Powell: Fed will decide on rate hike ‘meeting by meeting’

WASHINGTON (AP) – Federal Reserve Chairman Jerome Powell on Wednesday underscored the Fed’s determination to raise interest rates sufficiently to slow inflation, a commitment that has fueled concerns that the central government will fight back against rising prices. A bank fight could propel the economy into recession.

Powell said the pace of rate hikes in the future will depend on whether — and how quickly — inflation begins to decline, something the Fed will make on a “meet by meeting” basis.

Its decision will be based on “incoming data and the evolving outlook for the economy,” Powell said in prepared testimony to the Senate Banking Committee, which he is addressing as part of the Fed’s semiannual policy report to Congress.

Powell’s testimony comes a week after the Fed raised its benchmark interest rate by three quarters of a percent, its biggest increase in nearly three decades, to a range of 1.5% to 1.75%. With inflation worsening, the Fed’s policymakers also forecast a more accelerated rate of rate hikes this year and its key rate will reach 3.8% by the end of 2023, compared to what was predicted three months ago. This will be its highest level in 15 years. ,

Concerns are growing that with inflation at a four-decade high, the Fed will tighten debt enough to cause a recession. This week, Goldman Sachs forecast a recession at 30% in the next year and 48% in the next two years.

Thom Tillis of North Carolina, a senior Republican on the banking committee, accused Powell of taking too long to raise rates on Wednesday, saying the Fed’s hike is “long overdue” and that its benchmark short-term rate should be too high. .

“The Fed has largely positioned itself on a menu of purely reactive policy measures,” Tillis said.

At a news conference last week, Powell suggested a rate hike of half or three-quarters of a point would be considered at the Fed’s next meeting in late July. Any of these would exceed the quarter-point Fed hikes that have been typical in the past, and they reflect the central bank’s struggle to contain high inflation as quickly as possible.

Anticipating further and larger rate hikes, investors have sent Treasury yields sharply higher, making the cost of borrowing for home purchases, in particular, more expensive. With the average 30-year term mortgage rate up to about 5.8% — nearly double the rate a year ago — home sales have weakened. Credit card users and autos are also getting hit with higher borrowing costs.

Fed officials expect such changes to help it achieve its goals of sufficiently cooling demand to slow the economy and moderate price increases. In his testimony, Powell said that higher interest rates should “continue to restrain growth and help demand better balance with supply.”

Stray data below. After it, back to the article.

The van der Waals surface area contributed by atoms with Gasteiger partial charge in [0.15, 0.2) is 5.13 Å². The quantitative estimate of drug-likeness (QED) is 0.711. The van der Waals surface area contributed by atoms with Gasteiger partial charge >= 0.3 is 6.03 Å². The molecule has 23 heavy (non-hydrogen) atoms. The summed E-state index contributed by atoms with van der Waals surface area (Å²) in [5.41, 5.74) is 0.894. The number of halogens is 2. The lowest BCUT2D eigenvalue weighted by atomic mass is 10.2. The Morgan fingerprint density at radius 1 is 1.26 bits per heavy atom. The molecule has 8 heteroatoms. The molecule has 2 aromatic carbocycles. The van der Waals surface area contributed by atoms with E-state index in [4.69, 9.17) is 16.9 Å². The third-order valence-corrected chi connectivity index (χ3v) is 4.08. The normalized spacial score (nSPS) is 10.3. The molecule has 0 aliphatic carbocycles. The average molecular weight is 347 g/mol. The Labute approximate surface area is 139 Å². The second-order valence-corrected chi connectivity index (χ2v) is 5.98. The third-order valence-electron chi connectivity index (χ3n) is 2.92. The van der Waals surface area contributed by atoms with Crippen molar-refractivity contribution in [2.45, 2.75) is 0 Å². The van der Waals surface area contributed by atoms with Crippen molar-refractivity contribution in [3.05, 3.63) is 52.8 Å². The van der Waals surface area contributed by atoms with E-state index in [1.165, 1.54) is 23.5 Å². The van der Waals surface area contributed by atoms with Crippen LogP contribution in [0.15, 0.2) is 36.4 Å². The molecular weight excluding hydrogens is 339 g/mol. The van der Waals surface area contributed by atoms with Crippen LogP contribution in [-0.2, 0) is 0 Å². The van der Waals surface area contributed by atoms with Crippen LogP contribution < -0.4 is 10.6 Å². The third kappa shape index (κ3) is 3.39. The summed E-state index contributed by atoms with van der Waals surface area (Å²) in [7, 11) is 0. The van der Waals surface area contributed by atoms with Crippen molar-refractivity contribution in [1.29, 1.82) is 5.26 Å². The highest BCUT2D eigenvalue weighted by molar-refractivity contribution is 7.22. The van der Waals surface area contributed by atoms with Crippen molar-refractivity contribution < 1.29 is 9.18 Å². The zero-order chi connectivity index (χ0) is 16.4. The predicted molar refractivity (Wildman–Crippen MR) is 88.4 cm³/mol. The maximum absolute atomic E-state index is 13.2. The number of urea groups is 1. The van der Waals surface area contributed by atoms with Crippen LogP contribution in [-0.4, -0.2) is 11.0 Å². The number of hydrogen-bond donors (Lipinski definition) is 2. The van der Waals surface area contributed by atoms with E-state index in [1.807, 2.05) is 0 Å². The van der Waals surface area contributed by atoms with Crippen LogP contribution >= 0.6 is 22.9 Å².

The aggressive rate hike by the Fed has intensified fears that it would overwhelm business and consumer lending. But in projections released last week, Fed officials predict the economy will slow sharply this year and next, but will continue to grow. He also predicted, however, that the unemployment rate would rise by half a percentage point by 2024, an increase that economists say could lead to a recession.

Powell reiterated his view on Wednesday that the US economy is “very strong and well positioned” to face higher rates. Yet as inflation continues to cause trouble for millions of American households, he has insisted that reducing price hikes by raising rates is the Fed’s top priority.

On Wednesday, the Fed chairman said central bank policymakers will “look for evidence of consolidation that inflation is easing” in the coming months before they can ease the pace of rate hikes. In a policy report to Congress late last week, the Fed said its commitment to fighting inflation is “unconditional.”

For now, most analysts expect a second three-quarter-point rate hike at the end of next month and at least a half-point increase when the Fed meets again in September.

Even with rising borrowing costs and slowing economic growth, inflation is expected to remain well above the Fed’s 2% annual target by the end of this year. On Sunday, Federal Reserve Bank of Cleveland President Loretta Meester predicted that it would take “a few years” for inflation to return to 2%.

A combination of sluggish growth, a possible recession and still high inflation would put the Fed in a bind: further rate hikes would further weaken the economy and increase unemployment. Yet postponing further interest rate hikes could push inflation to a painfully high level and damage the economy.

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